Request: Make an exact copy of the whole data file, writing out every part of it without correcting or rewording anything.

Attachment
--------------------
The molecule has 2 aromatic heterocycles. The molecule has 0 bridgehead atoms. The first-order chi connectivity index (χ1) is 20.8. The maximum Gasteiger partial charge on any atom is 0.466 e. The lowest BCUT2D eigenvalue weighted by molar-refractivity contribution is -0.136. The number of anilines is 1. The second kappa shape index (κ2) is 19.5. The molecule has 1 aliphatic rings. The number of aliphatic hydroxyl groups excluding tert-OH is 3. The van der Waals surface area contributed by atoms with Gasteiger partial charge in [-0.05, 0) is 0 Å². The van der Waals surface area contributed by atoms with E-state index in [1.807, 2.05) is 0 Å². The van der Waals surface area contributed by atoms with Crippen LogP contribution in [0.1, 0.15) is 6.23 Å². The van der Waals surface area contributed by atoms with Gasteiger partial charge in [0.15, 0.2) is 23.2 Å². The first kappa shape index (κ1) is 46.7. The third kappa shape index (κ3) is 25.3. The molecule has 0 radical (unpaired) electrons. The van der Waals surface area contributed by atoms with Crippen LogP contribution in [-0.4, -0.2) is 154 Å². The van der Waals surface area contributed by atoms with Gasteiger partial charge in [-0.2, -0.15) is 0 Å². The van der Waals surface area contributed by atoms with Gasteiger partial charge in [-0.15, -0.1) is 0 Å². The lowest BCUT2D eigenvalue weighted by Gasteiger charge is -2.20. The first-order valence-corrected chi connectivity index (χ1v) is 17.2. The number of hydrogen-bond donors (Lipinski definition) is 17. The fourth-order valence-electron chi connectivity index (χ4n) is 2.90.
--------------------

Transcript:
The molecule has 2 aromatic heterocycles. The molecule has 0 bridgehead atoms. The first-order chi connectivity index (χ1) is 20.8. The maximum Gasteiger partial charge on any atom is 0.466 e. The lowest BCUT2D eigenvalue weighted by molar-refractivity contribution is -0.136. The number of anilines is 1. The second kappa shape index (κ2) is 19.5. The molecule has 1 aliphatic rings. The number of aliphatic hydroxyl groups excluding tert-OH is 3. The van der Waals surface area contributed by atoms with Gasteiger partial charge in [-0.05, 0) is 0 Å². The van der Waals surface area contributed by atoms with E-state index in [1.807, 2.05) is 0 Å². The van der Waals surface area contributed by atoms with Crippen LogP contribution in [0.1, 0.15) is 6.23 Å². The van der Waals surface area contributed by atoms with Gasteiger partial charge in [0.15, 0.2) is 23.2 Å². The first kappa shape index (κ1) is 46.7. The third kappa shape index (κ3) is 25.3. The molecule has 0 radical (unpaired) electrons. The van der Waals surface area contributed by atoms with Crippen LogP contribution in [-0.4, -0.2) is 154 Å². The van der Waals surface area contributed by atoms with Gasteiger partial charge in [-0.2, -0.15) is 0 Å². The van der Waals surface area contributed by atoms with Gasteiger partial charge in [-0.15, -0.1) is 0 Å². The lowest BCUT2D eigenvalue weighted by Gasteiger charge is -2.20. The first-order valence-corrected chi connectivity index (χ1v) is 17.2. The number of hydrogen-bond donors (Lipinski definition) is 17. The fourth-order valence-electron chi connectivity index (χ4n) is 2.90.